The rough-coated collie, the smooth-coated collie and the Shetland sheepdog all originated in the UK, where heartworm is rare. But heartworm is present in most of the rest of the world, so any dogs of these breeds are susceptible to infection. According to the "Encyclopedia of Dog Breeds," however, these three breeds can be allergic to the preventive once-a-month medication ivermectin.
Before giving any preventive medications, test the collie to see if it is already infected with heartworms. If already infected, the collie will need other medications to kill the heartworms before it can be put on a preventive medication. Ivermectin sensitivity is caused by a recessive gene mutation known as "mdr1-1 delta." According to Cindi Bosshart, DVM, and Director of the Collie Health Foundation, only 35 to 45 percent of collies carry this gene. There is a test available to determine whether or not they have this gene. If they don't, then it should be safe to use ivermectin, which is considered to be the best heartworm preventive available, with fewer side effects in collies than other heartworm preventives.
Collies can receive a twice-a-year injection called ProHeart 6 that uses moxydectin as the active ingredient. However, the American Working Collie Club reports that some collies show an allergy to ProHeart 6. Stay in the vet's office for a half-hour after receiving a ProHeart 6 injection to be sure the collie isn't allergic. Symptoms include problems breathing, coordination problems, vomiting, sudden itchiness and seizures. Be sure the collie has been off any other kind of heartworm preventive medication for 30 days before getting a ProHeart 6 injection.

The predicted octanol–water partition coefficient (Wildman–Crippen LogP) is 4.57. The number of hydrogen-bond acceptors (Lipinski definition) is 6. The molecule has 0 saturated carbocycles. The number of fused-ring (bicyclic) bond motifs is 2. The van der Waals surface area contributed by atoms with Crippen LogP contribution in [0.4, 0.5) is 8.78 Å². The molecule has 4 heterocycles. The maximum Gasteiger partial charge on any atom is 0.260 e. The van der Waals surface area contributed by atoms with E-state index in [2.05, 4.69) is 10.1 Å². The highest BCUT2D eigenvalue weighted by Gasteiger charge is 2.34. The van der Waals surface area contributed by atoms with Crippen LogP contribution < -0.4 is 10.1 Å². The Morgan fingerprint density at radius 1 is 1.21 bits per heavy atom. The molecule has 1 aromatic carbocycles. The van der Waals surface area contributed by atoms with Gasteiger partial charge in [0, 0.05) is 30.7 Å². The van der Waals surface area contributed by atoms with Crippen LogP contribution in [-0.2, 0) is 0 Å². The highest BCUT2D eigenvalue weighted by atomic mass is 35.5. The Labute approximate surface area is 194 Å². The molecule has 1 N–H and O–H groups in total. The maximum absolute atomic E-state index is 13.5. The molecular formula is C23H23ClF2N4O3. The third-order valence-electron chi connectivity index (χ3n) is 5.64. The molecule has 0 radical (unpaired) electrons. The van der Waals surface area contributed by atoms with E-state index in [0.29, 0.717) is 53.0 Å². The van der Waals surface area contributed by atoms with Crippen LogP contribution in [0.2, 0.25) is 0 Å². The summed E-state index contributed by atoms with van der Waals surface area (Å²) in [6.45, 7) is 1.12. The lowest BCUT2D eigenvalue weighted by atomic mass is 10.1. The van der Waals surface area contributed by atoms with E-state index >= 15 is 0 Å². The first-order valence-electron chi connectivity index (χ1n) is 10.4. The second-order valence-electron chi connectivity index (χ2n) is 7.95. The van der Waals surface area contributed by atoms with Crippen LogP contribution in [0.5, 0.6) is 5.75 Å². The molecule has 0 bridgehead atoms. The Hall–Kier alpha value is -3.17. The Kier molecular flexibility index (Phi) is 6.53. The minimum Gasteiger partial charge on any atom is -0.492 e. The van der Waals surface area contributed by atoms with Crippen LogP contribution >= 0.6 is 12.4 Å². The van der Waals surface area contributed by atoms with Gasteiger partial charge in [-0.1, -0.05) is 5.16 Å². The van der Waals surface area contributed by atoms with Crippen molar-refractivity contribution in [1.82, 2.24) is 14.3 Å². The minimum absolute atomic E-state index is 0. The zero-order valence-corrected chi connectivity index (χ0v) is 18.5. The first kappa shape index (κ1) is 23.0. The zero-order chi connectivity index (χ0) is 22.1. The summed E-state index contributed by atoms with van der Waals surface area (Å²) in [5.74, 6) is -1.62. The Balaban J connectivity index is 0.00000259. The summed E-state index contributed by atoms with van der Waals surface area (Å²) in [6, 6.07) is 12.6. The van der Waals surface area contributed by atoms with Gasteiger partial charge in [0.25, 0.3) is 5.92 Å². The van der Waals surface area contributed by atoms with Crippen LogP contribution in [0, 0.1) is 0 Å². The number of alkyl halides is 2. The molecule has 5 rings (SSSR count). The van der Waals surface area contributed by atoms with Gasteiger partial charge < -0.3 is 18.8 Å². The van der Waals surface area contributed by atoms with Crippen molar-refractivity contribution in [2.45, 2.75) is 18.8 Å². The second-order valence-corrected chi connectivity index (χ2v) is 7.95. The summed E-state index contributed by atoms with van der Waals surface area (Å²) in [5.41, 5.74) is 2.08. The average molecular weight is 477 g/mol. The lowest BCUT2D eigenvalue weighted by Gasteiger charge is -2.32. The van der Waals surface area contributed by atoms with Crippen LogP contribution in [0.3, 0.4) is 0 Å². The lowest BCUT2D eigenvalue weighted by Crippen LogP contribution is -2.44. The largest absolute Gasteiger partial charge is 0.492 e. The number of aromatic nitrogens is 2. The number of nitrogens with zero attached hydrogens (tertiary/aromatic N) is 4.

If ivermectin or moxydectin are not viable options, then daily pills can be given. The active ingredient in these is called diethlycarbamazine citrate, better known as DEC. Brand names include Filaribits, Carbam, Carcide, Difil, Dirocide, Hetrazan and PET-DEC. These come in chewable pills and oral tablets. The chewable type is best, since the collie may spit out non-chewable pills. DEC also prevents against roundworms as well as heartworms. DEC should be given with food in order to prevent nausea. It is important the pills are given every day, because even one missed dose can leave the collie open to infection.
- "Encyclopedia of Dog Breeds" (D. Caroline Colie, PhD, 2005)
- The Ivermectin Story by Dr. Cindi Bossart, DVM
- American Working Collie Association: Latest Information on Drug Sensitivities in Collies
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